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Small wonder

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Small wonder

Photography by Donna Griffith

Like the babies who sleep in them, all nurseries grow up eventually. Tamara Robbins Griffith knew it was time for her daughter, Amelia, 4, to have a big-girl room, but it wasn’t as easy as painting some walls and rearranging the furniture. “It’s the smallest room in our house at just 80 square feet,” says Tamara, home decor expert. “The makeover was like playing Tetris. I had to be thoughtful about how to get the most out of the room.” What topped Tamara and her husband, Edward’s, must-have list for Amelia’s room? A multi-functional space that incorporated storage, looked pretty (but not too precious) and included all the things their daughter loved most.

Figure out function

Tamara’s first move was to commission a ceiling-high closet that included dresser drawers and enough vertical space to hang Amelia’s dresses. With that part of the vision complete, she turned her sights to furniture. It was Edward’s idea to explore a loft bed to maximize the tight square footage. The couple fell hard for this sleek, contemporary version made from FSC-certified wood — but it meant managing their budget accordingly. “We splurged on the bed, but saved on all the decorating accessories so we balanced an investment with great deals,” she says. Selling the nursery suite and putting the proceeds toward the new furniture helped, too. Next, Tamara created a mini-desk using a side table, and sourced some toy-storage solutions. “I love soft baskets and hampers because they’re decorative in their own right, and make clean up so easy. Lucky for me, Amelia’s a good tidy-upper!”

Find a fun motif

As the youngest in the family, Amelia (who has a brother, Noah, 8) already lives with a ton of hand-me-downs, so Tamara decided to let her choose the wallpaper for the room’s feature wall. “I gave her six to pick from,” says Tamara. “Some were bold and some were soft, but she really liked these ikat-style polka dots.” The blush-pink tones served as a sweet backdrop for sunny pops of yellow, accents of red and black and a subtle insect motif — proving that little girls’ rooms don’t always have to be full of sugar and spice. “When we were working on the bedroom, it was the summer of bugs,” says Tamara with a laugh. “Dragonflies, snails, cicadas, ladybugs, you name it. We joke that she’s going to become an entomologist.” A bumblebee pillow, beetle artwork and ode to snails above the desk are a cheeky nod to the theme.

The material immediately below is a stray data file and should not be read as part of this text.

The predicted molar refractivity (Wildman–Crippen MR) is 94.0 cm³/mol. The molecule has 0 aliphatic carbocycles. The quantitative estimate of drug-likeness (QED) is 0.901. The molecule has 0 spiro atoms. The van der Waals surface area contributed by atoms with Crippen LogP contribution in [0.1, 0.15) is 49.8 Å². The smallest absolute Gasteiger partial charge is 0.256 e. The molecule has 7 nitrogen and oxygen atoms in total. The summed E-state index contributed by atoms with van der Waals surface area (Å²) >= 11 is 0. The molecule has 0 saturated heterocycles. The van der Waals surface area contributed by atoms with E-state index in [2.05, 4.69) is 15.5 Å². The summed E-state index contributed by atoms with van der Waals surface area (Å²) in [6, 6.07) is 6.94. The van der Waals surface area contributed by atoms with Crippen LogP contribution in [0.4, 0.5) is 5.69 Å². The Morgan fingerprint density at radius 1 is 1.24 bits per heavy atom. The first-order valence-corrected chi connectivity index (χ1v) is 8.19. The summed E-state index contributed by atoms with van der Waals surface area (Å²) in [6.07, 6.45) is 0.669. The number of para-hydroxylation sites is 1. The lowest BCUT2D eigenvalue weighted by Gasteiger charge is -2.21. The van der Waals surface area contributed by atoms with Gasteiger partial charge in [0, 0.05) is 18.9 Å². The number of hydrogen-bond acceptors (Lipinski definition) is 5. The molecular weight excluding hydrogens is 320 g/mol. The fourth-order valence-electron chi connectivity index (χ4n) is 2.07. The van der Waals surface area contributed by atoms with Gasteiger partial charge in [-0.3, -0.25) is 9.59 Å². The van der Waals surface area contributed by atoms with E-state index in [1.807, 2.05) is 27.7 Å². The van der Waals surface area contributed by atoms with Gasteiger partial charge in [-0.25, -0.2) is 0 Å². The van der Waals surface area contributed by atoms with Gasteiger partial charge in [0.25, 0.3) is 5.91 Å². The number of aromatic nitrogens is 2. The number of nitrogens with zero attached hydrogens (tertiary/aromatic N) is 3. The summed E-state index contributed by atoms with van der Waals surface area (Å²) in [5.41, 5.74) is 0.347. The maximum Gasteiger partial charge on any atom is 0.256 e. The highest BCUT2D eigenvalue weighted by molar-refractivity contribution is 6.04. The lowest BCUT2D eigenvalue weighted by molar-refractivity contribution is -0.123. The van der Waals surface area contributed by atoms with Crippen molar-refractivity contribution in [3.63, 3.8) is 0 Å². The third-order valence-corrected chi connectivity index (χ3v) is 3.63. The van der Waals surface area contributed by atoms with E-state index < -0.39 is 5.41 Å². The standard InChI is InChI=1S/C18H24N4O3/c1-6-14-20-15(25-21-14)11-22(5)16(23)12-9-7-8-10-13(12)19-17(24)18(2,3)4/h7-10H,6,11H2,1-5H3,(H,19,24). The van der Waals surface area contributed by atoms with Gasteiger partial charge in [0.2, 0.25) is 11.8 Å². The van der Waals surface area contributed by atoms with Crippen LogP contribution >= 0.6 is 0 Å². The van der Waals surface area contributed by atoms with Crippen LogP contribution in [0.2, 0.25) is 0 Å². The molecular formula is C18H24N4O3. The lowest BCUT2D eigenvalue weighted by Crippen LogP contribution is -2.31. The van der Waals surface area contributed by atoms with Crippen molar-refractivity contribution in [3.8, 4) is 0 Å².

“We injected a bit of black into the room to keep it from feeling too childish”

Sprinkle in some magic

The nook under the loft bed is a natural spot for the family to indulge in one of its favourite pastimes: reading. A bookshelf that matches the bed offers both open and closed storage for books, artwork and collectibles. Layered rugs up the comfort factor: “If you’re hanging out on the floor, as kids do, it’s nice to snuggle up on a sheepskin,” says Tamara. The final touch was the addition of some twinkle lights. Tamara and Edward experimented with Christmas lights before settling on a strand of white dragonflies in keeping with the theme. “We really wanted her room to feel a bit magical,” says Tamara. “Amelia just loves it, and now it’s a cosy spot for all of us to curl up.”

SOURCES

RUG, BEDDING, CUSHIONS, OTTOMAN, KIDS CHAIRS, SIDE TABLE (USED AS DESK), TASK LAMP, BEETLE ARTWORK, MIRRORED WALL SHELF, ACCESSORIES: HomeSense LOFT BED, BOOKSHELF: Oeuf WALLPAPER: Studio Bon Fuzz in Blush, Schumacher

Beth Hitchcock writes a weekly design column for the Globe & Mail and is the former Editor-in-Chief of House & Home magazine. She is developing several book projects, including a series with acclaimed designer and TV personality Sarah Richardson to be published by Simon & Schuster this spring.

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